25 November 2021
RMT Press Office:
On International Day for the Elimination of Violence against Women RMT survey reveals growing epidemic of sexual harassment against passengers and workers on public transport.
On International Day for the Elimination of Violence against Women, a new survey of women public transport workers by their union RMT reveals a growing epidemic of sexual harassment against passengers and workers on public transport.
Sexual harassment is a form of violence against women and girls, and on public transport can take many forms including physical and verbal abuse, catcalling, groping, leering, touching and inappropriate comments.
The survey of women public transport workers (Rail, London Underground, Metro, Bus and Passenger Ferry) found that a massive 70% were aware of passengers being sexually harassed on public transport in the last five years, with more than 50% saying they were aware of multiple instances.
The survey also found that:
• 45% of women public transport workers had prevented passengers being sexually harassed in the last five years
• 60% of women public transport workers had been sexually harassed by a member of the public in the last five years
• Two-thirds of women workers who had been sexually harassed by a member of the public did not report the incident, with 70% of those saying it was because they did not think their report would be taken seriously
• 72% of women public transport workers believe that sexual harassment on public transport is becoming a bigger problem
Just a few of the comments provided by women public transport workers include:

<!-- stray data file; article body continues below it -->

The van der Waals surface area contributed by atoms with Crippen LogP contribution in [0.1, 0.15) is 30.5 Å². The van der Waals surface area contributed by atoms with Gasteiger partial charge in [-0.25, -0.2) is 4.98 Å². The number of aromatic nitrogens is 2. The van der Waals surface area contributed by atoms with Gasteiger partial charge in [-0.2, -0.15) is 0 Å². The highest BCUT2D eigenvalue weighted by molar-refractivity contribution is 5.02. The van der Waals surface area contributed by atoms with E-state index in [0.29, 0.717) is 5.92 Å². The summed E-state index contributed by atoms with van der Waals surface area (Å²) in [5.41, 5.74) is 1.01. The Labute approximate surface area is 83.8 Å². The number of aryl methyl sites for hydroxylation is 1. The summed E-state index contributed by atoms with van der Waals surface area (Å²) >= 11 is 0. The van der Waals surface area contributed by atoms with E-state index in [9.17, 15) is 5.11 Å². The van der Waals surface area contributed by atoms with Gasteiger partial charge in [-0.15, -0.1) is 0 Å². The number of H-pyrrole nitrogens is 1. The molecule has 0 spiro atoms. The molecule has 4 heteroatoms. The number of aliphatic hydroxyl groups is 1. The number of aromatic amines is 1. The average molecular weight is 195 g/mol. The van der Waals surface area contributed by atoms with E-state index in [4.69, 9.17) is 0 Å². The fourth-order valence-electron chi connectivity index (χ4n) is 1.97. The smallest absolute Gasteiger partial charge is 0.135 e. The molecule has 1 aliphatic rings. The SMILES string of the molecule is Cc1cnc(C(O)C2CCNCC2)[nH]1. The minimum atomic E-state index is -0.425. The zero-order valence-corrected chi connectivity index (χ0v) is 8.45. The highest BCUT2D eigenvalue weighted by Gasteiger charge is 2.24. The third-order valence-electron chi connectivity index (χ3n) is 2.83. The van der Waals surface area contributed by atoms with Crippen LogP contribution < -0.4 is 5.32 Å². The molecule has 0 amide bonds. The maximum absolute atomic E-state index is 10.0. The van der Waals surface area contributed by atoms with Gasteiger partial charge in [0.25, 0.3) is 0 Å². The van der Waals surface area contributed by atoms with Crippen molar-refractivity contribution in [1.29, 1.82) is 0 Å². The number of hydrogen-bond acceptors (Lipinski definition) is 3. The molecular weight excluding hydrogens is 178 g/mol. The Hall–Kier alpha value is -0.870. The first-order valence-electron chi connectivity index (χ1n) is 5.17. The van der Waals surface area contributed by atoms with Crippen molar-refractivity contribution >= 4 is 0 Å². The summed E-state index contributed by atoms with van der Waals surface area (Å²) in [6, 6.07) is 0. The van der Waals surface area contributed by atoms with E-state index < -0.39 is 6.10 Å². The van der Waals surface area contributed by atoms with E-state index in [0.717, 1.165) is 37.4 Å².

“I, a member of staff, have been sexually harassed and assaulted and I am not the only one I know of. There has been very very little support for me, and I am still dealing with the trauma from this four years on.”
“Verbal abuse of a sexual nature is tolerated and not taken seriously”
“I believe that a staff presence helps people feel more comfortable and can provide a deterrent to this kind of behaviour”
“As women we live with sexual harassment as part of our day-to-day life, however this doesn’t make it an acceptable behaviour. We should have more protection in place”
RMT General Secretary Mick Lynch said:
“These shocking findings reveal a growing epidemic of sexual harassment on public transport and this must mean an immediate end to the Government’s planned cuts to staffing cuts across our public transport networks. As research by the Government’s own passenger watchdog has found, passengers want to see more, not less staff.
“Cuts to staffing will do nothing to protect passengers from sexual harassment on public transport and risk deterring women and girls from using public transport.
“Sexual harassment is a form of violence against women and girls and these unwanted behaviours must not be tolerated or become normalised.
"In addition to properly staffed public transport networks, there should be more information about how to report sexual harassment on public transport and victims must been given confidence that their reports will be taken seriously with action taken against perpetrators. This also reinforces our long-standing calls for tougher penalties for perpetrators of violence against public transport workers.”